Why the need to teach math in a specific Montessori way? There are a lot of aspects that prepare the child for math. These include the prepared environment, giving the child the power of choice. Practical life works build concentration and confidence. The child enjoys practicing a task over and over for the pure pleasure of it. The joy is in the process. This mentality is preparing him for the academic areas. Sensitive periods serve as the specific times in a child’s development where part of their needs include an insatiable thirst for specific tasks. There is a sensitive period for concrete tools of precision. We must capitalize on these sensitive periods. (Stockton-Moreno, 2015)

The aims of Montessori math are to make the child aware that math is a part of her life; to build confidence and prepare the child for life. Confidence comes from the sequential growth in which the materials are presented. It starts with the importance of the Three Period Lesson. The first period being the presentation of the concept. The
second period is where the child practices and shows that which has been presented. In math, this second period is much longer than in other areas of study. This is the time in which the child is practicing, exploring and making discoveries, day in and day out, about the concept presented. The third period is that in which the child shows understanding of the concept through teacher observation or helping someone else.

The main goal of Montessori math is to move the child from concrete to abstraction and helping him form a mathematical mind. In the book, A Way of Learning, Ann Burke Nerbert explains that “the mathematical mind derives from experience” (Stockton-Moreno, 2015). We must not rob the child from forming her mathematical mind. She must have ample time to experience the joy of working with the materials and for understanding and internalizing the processes and concepts. The materials are
multimodal in that they appeal to multiple senses. This aids in the "permanent wiring of the brain that will be available as your child gets older and uses her brain for analytical thinking and problem-solving" (Duffy, 2008). Knowing is not understanding. Montessori math provides the path toward understanding.

According to Michael Doer, the passage towards abstraction is done in four stages. The first is the Concrete stage. This is where the child works purely with the material. No works is shown on paper until the child is nearing the end of this stage. The second stage is Concrete Materials lead to Symbols. This is when the child works with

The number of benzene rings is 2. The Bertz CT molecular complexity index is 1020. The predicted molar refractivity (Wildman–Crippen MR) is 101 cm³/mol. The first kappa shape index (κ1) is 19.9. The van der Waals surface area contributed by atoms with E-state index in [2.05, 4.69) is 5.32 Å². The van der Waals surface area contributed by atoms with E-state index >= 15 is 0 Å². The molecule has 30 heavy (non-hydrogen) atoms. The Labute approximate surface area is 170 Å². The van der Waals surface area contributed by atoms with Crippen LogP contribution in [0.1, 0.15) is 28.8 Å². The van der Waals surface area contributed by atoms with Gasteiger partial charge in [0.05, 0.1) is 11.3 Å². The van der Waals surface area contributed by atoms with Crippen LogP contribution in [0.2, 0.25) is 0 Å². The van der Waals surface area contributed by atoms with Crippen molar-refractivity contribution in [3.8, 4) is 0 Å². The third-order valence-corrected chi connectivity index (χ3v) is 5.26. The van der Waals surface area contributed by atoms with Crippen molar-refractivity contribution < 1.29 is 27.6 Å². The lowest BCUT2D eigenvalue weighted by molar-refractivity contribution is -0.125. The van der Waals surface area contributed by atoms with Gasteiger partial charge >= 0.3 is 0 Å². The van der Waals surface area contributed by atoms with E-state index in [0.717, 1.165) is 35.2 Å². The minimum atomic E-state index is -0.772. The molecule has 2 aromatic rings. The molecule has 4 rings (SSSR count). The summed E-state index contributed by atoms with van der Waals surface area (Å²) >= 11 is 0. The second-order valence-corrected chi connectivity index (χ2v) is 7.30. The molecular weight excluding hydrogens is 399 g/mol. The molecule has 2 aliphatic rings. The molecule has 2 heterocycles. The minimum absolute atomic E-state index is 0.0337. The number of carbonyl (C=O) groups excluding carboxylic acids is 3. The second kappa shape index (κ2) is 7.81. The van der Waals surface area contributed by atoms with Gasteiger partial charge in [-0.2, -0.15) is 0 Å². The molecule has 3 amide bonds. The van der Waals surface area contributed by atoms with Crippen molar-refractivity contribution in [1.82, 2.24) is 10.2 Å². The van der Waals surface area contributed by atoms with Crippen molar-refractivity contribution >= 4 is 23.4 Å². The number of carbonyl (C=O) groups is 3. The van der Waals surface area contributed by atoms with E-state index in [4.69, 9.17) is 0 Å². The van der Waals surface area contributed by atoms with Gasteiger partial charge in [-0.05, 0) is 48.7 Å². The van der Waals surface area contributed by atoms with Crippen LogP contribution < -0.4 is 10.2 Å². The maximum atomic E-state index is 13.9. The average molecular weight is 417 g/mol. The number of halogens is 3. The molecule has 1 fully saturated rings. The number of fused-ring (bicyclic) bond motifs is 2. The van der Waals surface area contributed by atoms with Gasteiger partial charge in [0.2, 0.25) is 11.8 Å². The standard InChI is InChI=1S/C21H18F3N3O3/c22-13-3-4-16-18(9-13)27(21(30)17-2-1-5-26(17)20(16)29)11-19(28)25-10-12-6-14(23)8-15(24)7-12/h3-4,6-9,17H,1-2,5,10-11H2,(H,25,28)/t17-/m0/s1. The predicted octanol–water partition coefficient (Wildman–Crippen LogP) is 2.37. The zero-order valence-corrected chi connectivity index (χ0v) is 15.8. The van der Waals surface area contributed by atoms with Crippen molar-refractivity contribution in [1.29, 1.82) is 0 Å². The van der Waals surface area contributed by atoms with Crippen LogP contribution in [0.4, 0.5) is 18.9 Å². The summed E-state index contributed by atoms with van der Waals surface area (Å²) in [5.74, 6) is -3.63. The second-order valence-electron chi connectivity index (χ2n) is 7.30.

the materials and records the process in writing. This is the longest stage and requires
that the focus be on the process, not the end result. This is the time in which the child is “internalizing the algorithm” (Doer, 2012). Towards the end of this stage the child may begin to work with charts rather than manipulatives. The third stage is often overlooked perhaps because it is the shortest. This is the stage when Symbols connect to Concrete Material. Essentially it is the reversal of stage two. The child does the work on paper then uses the materials to check their answer. The Symbolic stage is the fourth and final stage. This is where the emphasis is on showing the written work. (Doer, 2012)

Doer also emphasizes mental calculations and mental carrying as the two key elements in reaching abstraction. Mental calculation or memorization requires that the
child know math facts with accuracy and speed. The child should take no longer than
three second to recall a fact, otherwise, memorization has not been reached and the
child is calculating. Accuracy should be no less than 98%. It should be recall only. The
second key, mental carrying, requires that the child be able to keep track of the carrying without making a mark on paper. Having the child work on other forms of memorization, such as poems or definitions, will greatly help achieve this goal.

Math is part of our society. We need it in order to function. But there is also a math phobia. Math in Montessori makes it more than accessible, it makes it real. Whenever possible, real life problems should be presented to the child so as to give her
the context for these new skills. Among with word problems, research in the area of
math is a great way to expose the child to the practicality of math. We must cultivate a love and understanding of mathematics in our children by proving the keys and allowing them to make their own discoveries.

Diana Haro Reynolds - Lower Elementary Teacher/Intern



References

Doer, M. (2012). Numbers: Montessori arithmetic for lower elementary.

Duffy, M. (2008). Math works: Montessori math and the developing brain. Hollidaysburg,

PA: Parent Child Press.

Stockton-Moreno, L. (2015). MONT. 633*01, week 1 notes [PowerPoint slides].
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Montessori, Why Not?


I choose a Montessori school for my son almost as an act of faith. At that time my knowledge of the method was null, besides having heard of small chairs and colored beads. But seeing my son happy day after day encouraged me to study and deepen the Montessori’s ideas. What I had discovered astonished me as a father and as a scientist. As a father, I found how children are really respected and prepared for the future. As a scientist, I found solid scientific foundations for everything Maria Montessori proposed.
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Parent Education Night








Sign-up outside of your student's classroom.

Childcare will be provided, however, you must sign up in advance.

This is a really great night full of insight regarding the education of your child in relation to Montessori Philosophy. Don't miss out!

(Your attendance can go toward Parent Volunteer Hours).